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# Sep 3 rd , 2008 Majd F. Sakr msakr@qatar.cmu qatar.cmu/~msakr/15447-f08/

CS-447– Computer Architecture M,W 2:30 - 3:50pm Lecture 6 Instruction Set Architecture. Sep 3 rd , 2008 Majd F. Sakr msakr@qatar.cmu.edu www.qatar.cmu.edu/~msakr/15447-f08/. Hypothetical Machine. Consider the following hypothetical machine:

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## Sep 3 rd , 2008 Majd F. Sakr msakr@qatar.cmu qatar.cmu/~msakr/15447-f08/

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1. CS-447– Computer Architecture M,W 2:30 - 3:50pmLecture 6Instruction Set Architecture Sep 3rd, 2008 Majd F. Sakr msakr@qatar.cmu.edu www.qatar.cmu.edu/~msakr/15447-f08/

2. Hypothetical Machine Consider the following hypothetical machine: # registers = 16 {R0 to R15} require 4-bits to address them (24 = 16) # memory locations = 256 {M0 to M255} require 8-bits to address them (28 = 256)

3. Hypothetical Machine (cont’d) # instructions = 32 {Inst0 to Inst31} require 5-bits to be controlled (25 = 32) where Inst15 = Add (instruction # 15) & Inst9 = Load (instruction # 9)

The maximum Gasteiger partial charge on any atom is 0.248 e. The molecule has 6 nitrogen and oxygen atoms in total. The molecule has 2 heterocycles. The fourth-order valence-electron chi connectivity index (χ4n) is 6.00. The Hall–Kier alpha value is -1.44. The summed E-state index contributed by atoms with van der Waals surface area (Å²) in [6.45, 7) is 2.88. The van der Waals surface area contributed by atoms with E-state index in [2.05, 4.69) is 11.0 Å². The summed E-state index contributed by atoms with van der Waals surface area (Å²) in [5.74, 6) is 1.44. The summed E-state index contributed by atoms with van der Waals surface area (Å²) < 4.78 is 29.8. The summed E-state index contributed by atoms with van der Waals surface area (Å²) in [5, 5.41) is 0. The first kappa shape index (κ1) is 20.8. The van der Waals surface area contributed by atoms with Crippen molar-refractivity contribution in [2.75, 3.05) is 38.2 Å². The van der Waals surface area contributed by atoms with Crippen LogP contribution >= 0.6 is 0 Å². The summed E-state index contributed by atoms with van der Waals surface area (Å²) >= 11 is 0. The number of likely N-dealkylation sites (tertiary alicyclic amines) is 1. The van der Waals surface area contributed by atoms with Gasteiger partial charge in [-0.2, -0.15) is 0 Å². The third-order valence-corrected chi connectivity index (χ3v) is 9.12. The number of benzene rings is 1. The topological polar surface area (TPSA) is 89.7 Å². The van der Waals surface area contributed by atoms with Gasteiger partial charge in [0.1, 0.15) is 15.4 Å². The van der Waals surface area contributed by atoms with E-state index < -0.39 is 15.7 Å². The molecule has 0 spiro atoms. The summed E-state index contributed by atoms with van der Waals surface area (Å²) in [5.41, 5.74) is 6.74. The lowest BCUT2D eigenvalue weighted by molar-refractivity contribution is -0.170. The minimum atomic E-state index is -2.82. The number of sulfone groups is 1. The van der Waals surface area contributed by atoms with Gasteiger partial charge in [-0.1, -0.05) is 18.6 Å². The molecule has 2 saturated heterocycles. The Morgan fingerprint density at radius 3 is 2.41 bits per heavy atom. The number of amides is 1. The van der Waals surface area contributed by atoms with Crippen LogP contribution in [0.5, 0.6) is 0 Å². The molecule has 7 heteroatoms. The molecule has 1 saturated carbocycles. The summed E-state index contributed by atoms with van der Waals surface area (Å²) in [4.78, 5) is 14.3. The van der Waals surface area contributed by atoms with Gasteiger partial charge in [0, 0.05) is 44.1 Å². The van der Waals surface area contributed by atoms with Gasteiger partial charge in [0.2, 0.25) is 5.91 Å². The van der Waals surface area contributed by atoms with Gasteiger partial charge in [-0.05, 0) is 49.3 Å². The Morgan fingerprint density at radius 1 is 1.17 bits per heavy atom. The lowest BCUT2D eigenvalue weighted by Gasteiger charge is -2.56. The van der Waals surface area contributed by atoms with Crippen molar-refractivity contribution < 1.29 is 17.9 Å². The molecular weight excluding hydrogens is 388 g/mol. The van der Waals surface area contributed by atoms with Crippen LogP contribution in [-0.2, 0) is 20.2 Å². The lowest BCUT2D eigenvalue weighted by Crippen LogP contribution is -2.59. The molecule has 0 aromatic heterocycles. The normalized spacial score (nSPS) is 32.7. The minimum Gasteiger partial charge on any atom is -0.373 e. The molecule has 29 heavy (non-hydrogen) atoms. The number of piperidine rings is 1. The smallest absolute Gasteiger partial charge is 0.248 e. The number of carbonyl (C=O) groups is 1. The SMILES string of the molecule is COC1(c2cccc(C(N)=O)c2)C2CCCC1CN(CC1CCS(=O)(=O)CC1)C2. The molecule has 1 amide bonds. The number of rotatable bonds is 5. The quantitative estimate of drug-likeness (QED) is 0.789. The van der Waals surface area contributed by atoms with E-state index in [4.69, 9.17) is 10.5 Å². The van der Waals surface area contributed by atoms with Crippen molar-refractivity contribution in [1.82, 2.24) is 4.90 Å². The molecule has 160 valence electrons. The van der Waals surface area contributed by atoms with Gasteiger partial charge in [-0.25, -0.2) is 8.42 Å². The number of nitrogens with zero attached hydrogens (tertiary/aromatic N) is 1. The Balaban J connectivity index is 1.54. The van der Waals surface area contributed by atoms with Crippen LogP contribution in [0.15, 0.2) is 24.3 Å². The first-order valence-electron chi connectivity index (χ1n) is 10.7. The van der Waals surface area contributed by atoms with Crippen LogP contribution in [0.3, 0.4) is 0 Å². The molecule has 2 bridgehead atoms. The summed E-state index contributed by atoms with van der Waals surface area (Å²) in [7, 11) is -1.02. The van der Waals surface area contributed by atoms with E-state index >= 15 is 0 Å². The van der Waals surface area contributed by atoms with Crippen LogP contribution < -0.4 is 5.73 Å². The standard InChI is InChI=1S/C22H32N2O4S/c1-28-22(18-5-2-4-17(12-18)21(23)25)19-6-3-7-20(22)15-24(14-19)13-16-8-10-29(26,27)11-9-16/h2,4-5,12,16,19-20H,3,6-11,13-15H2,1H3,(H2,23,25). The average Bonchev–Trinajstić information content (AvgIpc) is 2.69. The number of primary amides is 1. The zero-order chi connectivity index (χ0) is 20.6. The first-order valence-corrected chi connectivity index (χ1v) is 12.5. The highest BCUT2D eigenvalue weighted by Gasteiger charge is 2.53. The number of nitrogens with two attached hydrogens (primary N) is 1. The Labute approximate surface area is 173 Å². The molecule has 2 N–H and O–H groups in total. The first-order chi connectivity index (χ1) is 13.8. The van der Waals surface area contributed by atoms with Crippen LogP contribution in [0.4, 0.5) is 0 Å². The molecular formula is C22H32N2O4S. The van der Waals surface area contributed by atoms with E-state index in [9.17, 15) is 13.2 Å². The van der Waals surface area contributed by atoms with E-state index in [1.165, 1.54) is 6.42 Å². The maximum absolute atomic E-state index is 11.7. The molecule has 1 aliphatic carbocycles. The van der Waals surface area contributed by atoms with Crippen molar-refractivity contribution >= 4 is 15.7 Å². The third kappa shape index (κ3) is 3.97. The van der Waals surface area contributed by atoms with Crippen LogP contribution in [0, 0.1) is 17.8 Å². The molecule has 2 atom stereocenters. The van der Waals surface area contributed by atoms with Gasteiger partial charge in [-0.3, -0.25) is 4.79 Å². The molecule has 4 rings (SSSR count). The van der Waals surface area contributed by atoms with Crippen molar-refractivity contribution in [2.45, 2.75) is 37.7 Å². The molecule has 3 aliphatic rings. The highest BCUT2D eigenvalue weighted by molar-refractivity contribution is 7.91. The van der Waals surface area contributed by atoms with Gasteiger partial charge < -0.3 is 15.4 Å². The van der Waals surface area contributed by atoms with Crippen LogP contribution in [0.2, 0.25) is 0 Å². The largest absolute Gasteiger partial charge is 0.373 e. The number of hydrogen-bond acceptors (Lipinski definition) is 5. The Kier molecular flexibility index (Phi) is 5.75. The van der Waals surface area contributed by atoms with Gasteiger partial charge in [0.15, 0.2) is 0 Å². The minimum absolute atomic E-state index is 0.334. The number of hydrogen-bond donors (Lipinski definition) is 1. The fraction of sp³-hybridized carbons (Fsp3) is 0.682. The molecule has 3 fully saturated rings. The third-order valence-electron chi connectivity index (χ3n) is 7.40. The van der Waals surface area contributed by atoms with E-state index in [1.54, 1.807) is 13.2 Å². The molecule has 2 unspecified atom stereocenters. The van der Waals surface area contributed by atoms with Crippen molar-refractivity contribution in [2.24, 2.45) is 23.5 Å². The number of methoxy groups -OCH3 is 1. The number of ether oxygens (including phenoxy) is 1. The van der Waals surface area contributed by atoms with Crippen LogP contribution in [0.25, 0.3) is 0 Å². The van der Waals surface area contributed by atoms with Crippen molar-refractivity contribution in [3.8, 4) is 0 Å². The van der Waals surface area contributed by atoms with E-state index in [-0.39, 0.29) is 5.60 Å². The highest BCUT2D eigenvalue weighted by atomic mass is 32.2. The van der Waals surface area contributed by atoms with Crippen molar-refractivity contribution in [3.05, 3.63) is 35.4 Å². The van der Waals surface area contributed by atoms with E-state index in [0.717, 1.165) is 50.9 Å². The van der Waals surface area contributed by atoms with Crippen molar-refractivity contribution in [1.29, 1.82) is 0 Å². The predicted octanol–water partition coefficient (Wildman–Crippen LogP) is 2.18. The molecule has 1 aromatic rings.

4. Example 1: Add R0, R4, R11

5. The instruction In fact, each piece of an instruction can be considered as an individual number, & placing these numbers side by side forms the instruction.

6. Example 2: Load R13, 127

7. The instruction In fact, the instruction format Example: OpCode, Operand, Operand, Operandis fixed only for a specific operation

8. Note • When the OpCode consist of a memory R/W, the operand, Source Register 1 & 2 are combined to form the address field of the instruction. • When the OpCode consist of an immediate instruction, the operand, Source Register 1 & 2 are combined to form the constant whenever that is required.

9. The Instruction • OpCode: basic operation of the instruction • Destination Register: register where the result of the operations will be loaded • Source Register 1 & 2: registers where the data will be operated on

10. Instruction size = data word size As you can see from counting the number of bits, this hypothetical machine instruction takes exactly 17-bits which should be the same size as a data word.